A roundtable discussion, moderated by Monty Pal, MD, of the City of Hope, focused on updates in renal cell carcinoma (RCC), including treatment in both the frontline and adjuvant settings. Dr. Pal was joined by a panel that included Daniel George, MD; Brad McGregor, MD; and Cristina Suárez Rodríguez, MD.
In the final segment of the roundtable series, the panel discusses exciting ongoing clinical trials, including 304, TiNivo-2, PDIGREE, and more.
Dr. Pal: In the last 2 minutes here, I’m going to put you guys on a spot, but I’ll take the first hit. I’m going to ask you what you think the most exciting trial is right now that’s ongoing in renal cell carcinoma.
I’ll take first dibs on that. I’m going to say it’s 304, which is this trial of XL092/nivolumab versus sunitinib. I’m really hoping it addresses this void of non-clear cell kidney cancer. If we can bump those recommendations with a choice from a definitive phase 3 trial, I think that’s going to be powerful. Brad, can I turn to you next?
Dr. McGregor: I think CONTACT-03 and TiNivo-2 are going to be critical. We don’t really have the answer to what is the role of continued immunotherapy beyond progression? I think hopefully those trials would provide some really important data.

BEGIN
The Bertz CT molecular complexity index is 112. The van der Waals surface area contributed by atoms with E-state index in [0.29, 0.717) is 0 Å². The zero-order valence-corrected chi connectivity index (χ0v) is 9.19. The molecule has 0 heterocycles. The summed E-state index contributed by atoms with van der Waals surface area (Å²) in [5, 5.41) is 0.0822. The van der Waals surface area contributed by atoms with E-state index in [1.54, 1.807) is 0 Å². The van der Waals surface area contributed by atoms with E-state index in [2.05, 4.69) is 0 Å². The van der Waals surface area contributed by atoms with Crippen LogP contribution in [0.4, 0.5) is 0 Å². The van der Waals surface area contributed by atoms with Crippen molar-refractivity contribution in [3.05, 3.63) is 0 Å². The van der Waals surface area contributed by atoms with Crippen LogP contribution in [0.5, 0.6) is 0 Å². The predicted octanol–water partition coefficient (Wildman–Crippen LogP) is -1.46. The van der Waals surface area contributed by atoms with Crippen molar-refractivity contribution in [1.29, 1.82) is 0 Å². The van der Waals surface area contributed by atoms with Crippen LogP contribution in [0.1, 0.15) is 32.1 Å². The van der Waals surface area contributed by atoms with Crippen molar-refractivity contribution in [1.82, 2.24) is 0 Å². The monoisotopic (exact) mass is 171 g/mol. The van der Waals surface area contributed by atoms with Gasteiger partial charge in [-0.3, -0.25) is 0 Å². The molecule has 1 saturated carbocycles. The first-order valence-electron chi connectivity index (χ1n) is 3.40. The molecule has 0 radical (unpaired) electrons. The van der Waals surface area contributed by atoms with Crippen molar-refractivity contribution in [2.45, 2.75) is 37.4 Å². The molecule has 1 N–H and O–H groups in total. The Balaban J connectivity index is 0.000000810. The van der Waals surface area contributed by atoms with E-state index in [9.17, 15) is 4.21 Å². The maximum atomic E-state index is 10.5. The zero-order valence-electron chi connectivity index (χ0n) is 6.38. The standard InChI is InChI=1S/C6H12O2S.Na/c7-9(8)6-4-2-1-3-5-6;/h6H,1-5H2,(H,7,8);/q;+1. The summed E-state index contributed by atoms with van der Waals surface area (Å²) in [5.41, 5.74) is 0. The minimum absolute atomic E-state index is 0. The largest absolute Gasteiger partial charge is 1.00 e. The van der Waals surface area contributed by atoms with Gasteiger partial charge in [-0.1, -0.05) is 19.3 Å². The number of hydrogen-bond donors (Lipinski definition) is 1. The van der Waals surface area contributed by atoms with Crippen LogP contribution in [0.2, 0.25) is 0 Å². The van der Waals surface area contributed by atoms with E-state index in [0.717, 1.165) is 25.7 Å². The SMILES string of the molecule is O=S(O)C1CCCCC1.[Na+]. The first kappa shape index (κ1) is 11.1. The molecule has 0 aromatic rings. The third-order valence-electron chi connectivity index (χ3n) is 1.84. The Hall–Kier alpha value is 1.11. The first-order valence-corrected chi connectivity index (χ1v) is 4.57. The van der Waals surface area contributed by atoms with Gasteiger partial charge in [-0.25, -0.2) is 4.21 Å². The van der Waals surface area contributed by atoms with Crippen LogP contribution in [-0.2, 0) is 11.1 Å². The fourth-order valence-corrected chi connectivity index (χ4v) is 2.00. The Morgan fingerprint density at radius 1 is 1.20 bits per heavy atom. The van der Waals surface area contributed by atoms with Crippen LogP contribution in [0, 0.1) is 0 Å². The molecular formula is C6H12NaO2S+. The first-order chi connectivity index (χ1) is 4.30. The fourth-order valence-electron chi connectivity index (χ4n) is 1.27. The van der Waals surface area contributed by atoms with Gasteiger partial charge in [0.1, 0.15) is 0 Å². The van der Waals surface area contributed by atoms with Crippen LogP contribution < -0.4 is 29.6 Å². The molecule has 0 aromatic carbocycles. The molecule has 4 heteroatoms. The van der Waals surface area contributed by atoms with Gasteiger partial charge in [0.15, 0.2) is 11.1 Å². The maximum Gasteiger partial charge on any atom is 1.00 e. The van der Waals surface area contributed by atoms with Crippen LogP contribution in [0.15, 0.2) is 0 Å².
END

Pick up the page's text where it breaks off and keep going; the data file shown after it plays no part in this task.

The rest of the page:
Dr. Pal: Dan?
Dr. George: I’m going to say PDIGREE, but I’m going to say not for what you think. Regardless of what PDIGREE shows as a result, the fact that we can start a different trial design where before disease progression we can add to a regimen, I think is such an important paradigm. When I think about how we’re going to make progress in this field, working toward a minimal disease state, whether it’s patients get a deep response or a partial response, we need to find out how to maximize this clinical benefit before they progress. So I really like the PDIGREE design, a trailblazing trial of being able to show that we can almost like hematologic malignancies start looking at induction or initial therapy and then subsequent therapies before progression.
Dr. Pal: Makes sense. Cristina, you get the final word, my friend.
Dr. Suarez: I like the 304 trial because I think it’s really an unmet need. We don’t have anything good for non-clear cell patients, and we really need something. We really randomized, phase 3 trials in this population, but I agree with both of you that for different reasons, both are very, very interesting. We do need to an answer on what to do after immuno-oncology (IO) combinations. PDIGREE has a very, very smart design. I love the design of PDIGREE. I’m not going to say 1 or the other, but I think every trial is very important in their settings.
Dr. Pal: Well said. I think we’ve reached a lot of good consensus here. That’s absolutely terrific.